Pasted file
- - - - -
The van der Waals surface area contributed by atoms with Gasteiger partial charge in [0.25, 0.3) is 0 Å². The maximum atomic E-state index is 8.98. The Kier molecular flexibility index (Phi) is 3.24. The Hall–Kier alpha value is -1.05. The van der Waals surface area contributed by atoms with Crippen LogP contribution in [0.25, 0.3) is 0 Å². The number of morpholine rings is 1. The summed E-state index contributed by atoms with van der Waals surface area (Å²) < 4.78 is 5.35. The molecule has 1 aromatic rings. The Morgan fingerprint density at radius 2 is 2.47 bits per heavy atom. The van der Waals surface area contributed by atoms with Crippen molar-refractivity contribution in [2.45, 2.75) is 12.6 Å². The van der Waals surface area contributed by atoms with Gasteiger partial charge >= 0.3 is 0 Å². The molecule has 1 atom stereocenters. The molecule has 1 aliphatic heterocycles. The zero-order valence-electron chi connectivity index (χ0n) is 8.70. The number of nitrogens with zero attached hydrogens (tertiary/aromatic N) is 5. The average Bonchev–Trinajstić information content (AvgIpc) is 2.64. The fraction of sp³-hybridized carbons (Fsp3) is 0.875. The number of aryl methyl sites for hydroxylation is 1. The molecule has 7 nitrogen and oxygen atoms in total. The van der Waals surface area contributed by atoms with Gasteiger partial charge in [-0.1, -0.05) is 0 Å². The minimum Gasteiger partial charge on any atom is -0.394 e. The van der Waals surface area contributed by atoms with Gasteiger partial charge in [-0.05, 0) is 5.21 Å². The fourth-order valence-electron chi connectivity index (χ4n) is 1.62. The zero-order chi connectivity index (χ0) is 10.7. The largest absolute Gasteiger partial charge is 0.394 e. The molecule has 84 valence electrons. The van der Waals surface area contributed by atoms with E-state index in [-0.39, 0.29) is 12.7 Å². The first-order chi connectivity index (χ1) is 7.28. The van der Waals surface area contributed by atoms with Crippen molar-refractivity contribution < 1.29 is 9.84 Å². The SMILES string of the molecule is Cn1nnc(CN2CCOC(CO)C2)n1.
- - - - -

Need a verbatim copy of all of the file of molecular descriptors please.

The van der Waals surface area contributed by atoms with Gasteiger partial charge in [0.25, 0.3) is 0 Å². The maximum atomic E-state index is 8.98. The Kier molecular flexibility index (Phi) is 3.24. The Hall–Kier alpha value is -1.05. The van der Waals surface area contributed by atoms with Crippen LogP contribution in [0.25, 0.3) is 0 Å². The number of morpholine rings is 1. The summed E-state index contributed by atoms with van der Waals surface area (Å²) < 4.78 is 5.35. The molecule has 1 aromatic rings. The Morgan fingerprint density at radius 2 is 2.47 bits per heavy atom. The van der Waals surface area contributed by atoms with Crippen molar-refractivity contribution in [2.45, 2.75) is 12.6 Å². The van der Waals surface area contributed by atoms with Gasteiger partial charge >= 0.3 is 0 Å². The molecule has 1 atom stereocenters. The molecule has 1 aliphatic heterocycles. The zero-order valence-electron chi connectivity index (χ0n) is 8.70. The number of nitrogens with zero attached hydrogens (tertiary/aromatic N) is 5. The average Bonchev–Trinajstić information content (AvgIpc) is 2.64. The fraction of sp³-hybridized carbons (Fsp3) is 0.875. The number of aryl methyl sites for hydroxylation is 1. The molecule has 7 nitrogen and oxygen atoms in total. The van der Waals surface area contributed by atoms with Gasteiger partial charge in [-0.1, -0.05) is 0 Å². The minimum Gasteiger partial charge on any atom is -0.394 e. The van der Waals surface area contributed by atoms with Gasteiger partial charge in [-0.05, 0) is 5.21 Å². The fourth-order valence-electron chi connectivity index (χ4n) is 1.62. The zero-order chi connectivity index (χ0) is 10.7. The largest absolute Gasteiger partial charge is 0.394 e. The molecule has 84 valence electrons. The van der Waals surface area contributed by atoms with E-state index in [-0.39, 0.29) is 12.7 Å². The first-order chi connectivity index (χ1) is 7.28. The van der Waals surface area contributed by atoms with Crippen molar-refractivity contribution < 1.29 is 9.84 Å². The SMILES string of the molecule is Cn1nnc(CN2CCOC(CO)C2)n1.